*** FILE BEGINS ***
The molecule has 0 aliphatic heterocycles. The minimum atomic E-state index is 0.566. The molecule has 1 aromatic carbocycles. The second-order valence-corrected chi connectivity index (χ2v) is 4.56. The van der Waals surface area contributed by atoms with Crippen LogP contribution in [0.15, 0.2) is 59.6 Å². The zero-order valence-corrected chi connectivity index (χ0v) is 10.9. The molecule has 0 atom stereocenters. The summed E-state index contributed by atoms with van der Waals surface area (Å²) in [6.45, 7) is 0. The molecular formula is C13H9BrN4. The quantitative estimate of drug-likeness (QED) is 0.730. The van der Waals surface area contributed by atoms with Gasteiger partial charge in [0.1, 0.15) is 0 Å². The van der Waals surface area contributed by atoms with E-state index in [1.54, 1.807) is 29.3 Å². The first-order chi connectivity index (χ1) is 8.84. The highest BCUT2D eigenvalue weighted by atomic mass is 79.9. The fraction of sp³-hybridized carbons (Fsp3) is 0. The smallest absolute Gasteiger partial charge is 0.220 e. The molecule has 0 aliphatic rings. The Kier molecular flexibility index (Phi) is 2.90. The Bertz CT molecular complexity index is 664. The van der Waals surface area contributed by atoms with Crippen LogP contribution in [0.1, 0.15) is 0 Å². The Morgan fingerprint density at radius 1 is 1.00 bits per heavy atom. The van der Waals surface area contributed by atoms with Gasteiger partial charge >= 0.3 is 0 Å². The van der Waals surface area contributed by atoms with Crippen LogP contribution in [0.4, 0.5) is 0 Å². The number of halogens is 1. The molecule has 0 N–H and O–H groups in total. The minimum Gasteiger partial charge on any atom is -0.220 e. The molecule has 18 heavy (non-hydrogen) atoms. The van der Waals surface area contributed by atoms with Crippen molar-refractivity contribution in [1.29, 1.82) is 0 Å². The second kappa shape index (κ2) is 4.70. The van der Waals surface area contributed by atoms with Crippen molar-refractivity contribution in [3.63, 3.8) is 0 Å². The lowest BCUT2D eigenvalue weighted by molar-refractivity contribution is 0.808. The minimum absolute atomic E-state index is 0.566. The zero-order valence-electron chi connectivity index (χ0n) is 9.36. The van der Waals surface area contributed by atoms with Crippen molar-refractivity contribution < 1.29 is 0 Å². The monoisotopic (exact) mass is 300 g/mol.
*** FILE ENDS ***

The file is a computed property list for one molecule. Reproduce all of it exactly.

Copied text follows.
The molecule has 0 aliphatic heterocycles. The minimum atomic E-state index is 0.566. The molecule has 1 aromatic carbocycles. The second-order valence-corrected chi connectivity index (χ2v) is 4.56. The van der Waals surface area contributed by atoms with Crippen LogP contribution in [0.15, 0.2) is 59.6 Å². The zero-order valence-corrected chi connectivity index (χ0v) is 10.9. The molecule has 0 atom stereocenters. The summed E-state index contributed by atoms with van der Waals surface area (Å²) in [6.45, 7) is 0. The molecular formula is C13H9BrN4. The quantitative estimate of drug-likeness (QED) is 0.730. The van der Waals surface area contributed by atoms with Gasteiger partial charge in [0.1, 0.15) is 0 Å². The van der Waals surface area contributed by atoms with E-state index in [1.54, 1.807) is 29.3 Å². The first-order chi connectivity index (χ1) is 8.84. The highest BCUT2D eigenvalue weighted by atomic mass is 79.9. The fraction of sp³-hybridized carbons (Fsp3) is 0. The smallest absolute Gasteiger partial charge is 0.220 e. The molecule has 0 aliphatic rings. The Kier molecular flexibility index (Phi) is 2.90. The Bertz CT molecular complexity index is 664. The van der Waals surface area contributed by atoms with Crippen LogP contribution in [0.1, 0.15) is 0 Å². The Morgan fingerprint density at radius 1 is 1.00 bits per heavy atom. The van der Waals surface area contributed by atoms with Gasteiger partial charge >= 0.3 is 0 Å². The van der Waals surface area contributed by atoms with Crippen LogP contribution in [0.4, 0.5) is 0 Å². The number of halogens is 1. The molecule has 0 N–H and O–H groups in total. The minimum Gasteiger partial charge on any atom is -0.220 e. The molecule has 18 heavy (non-hydrogen) atoms. The van der Waals surface area contributed by atoms with Crippen molar-refractivity contribution in [1.29, 1.82) is 0 Å². The second kappa shape index (κ2) is 4.70. The van der Waals surface area contributed by atoms with Crippen molar-refractivity contribution in [3.63, 3.8) is 0 Å². The lowest BCUT2D eigenvalue weighted by molar-refractivity contribution is 0.808. The minimum absolute atomic E-state index is 0.566. The zero-order valence-electron chi connectivity index (χ0n) is 9.36. The van der Waals surface area contributed by atoms with Crippen molar-refractivity contribution < 1.29 is 0 Å². The monoisotopic (exact) mass is 300 g/mol.